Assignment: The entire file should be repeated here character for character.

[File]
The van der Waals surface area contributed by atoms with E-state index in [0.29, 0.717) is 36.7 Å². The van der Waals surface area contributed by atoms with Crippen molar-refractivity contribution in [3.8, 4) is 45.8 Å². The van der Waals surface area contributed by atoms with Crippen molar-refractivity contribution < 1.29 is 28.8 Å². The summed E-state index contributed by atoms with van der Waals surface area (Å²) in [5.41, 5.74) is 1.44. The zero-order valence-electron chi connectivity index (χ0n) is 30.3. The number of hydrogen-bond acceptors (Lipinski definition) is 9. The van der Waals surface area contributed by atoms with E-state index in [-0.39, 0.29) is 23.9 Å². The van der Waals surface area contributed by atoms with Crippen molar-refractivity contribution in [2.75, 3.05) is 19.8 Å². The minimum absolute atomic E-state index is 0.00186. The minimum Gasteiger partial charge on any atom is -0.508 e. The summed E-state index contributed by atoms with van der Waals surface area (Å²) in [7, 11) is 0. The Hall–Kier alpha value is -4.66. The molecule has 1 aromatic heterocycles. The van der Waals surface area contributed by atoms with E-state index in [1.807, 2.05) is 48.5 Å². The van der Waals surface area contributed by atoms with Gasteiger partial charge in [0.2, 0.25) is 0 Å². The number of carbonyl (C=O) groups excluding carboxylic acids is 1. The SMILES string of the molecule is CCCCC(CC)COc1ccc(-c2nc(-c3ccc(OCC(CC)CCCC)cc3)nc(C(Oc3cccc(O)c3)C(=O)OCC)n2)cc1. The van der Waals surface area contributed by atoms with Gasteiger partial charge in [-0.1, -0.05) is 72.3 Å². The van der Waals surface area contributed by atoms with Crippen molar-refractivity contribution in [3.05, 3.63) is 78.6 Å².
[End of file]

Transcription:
The van der Waals surface area contributed by atoms with E-state index in [0.29, 0.717) is 36.7 Å². The van der Waals surface area contributed by atoms with Crippen molar-refractivity contribution in [3.8, 4) is 45.8 Å². The van der Waals surface area contributed by atoms with Crippen molar-refractivity contribution < 1.29 is 28.8 Å². The summed E-state index contributed by atoms with van der Waals surface area (Å²) in [5.41, 5.74) is 1.44. The zero-order valence-electron chi connectivity index (χ0n) is 30.3. The number of hydrogen-bond acceptors (Lipinski definition) is 9. The van der Waals surface area contributed by atoms with E-state index in [-0.39, 0.29) is 23.9 Å². The van der Waals surface area contributed by atoms with Crippen molar-refractivity contribution in [2.75, 3.05) is 19.8 Å². The minimum absolute atomic E-state index is 0.00186. The minimum Gasteiger partial charge on any atom is -0.508 e. The summed E-state index contributed by atoms with van der Waals surface area (Å²) in [7, 11) is 0. The Hall–Kier alpha value is -4.66. The molecule has 1 aromatic heterocycles. The van der Waals surface area contributed by atoms with E-state index in [1.807, 2.05) is 48.5 Å². The van der Waals surface area contributed by atoms with Gasteiger partial charge in [0.2, 0.25) is 0 Å². The number of carbonyl (C=O) groups excluding carboxylic acids is 1. The SMILES string of the molecule is CCCCC(CC)COc1ccc(-c2nc(-c3ccc(OCC(CC)CCCC)cc3)nc(C(Oc3cccc(O)c3)C(=O)OCC)n2)cc1. The van der Waals surface area contributed by atoms with Gasteiger partial charge in [-0.1, -0.05) is 72.3 Å². The van der Waals surface area contributed by atoms with Crippen molar-refractivity contribution in [3.05, 3.63) is 78.6 Å².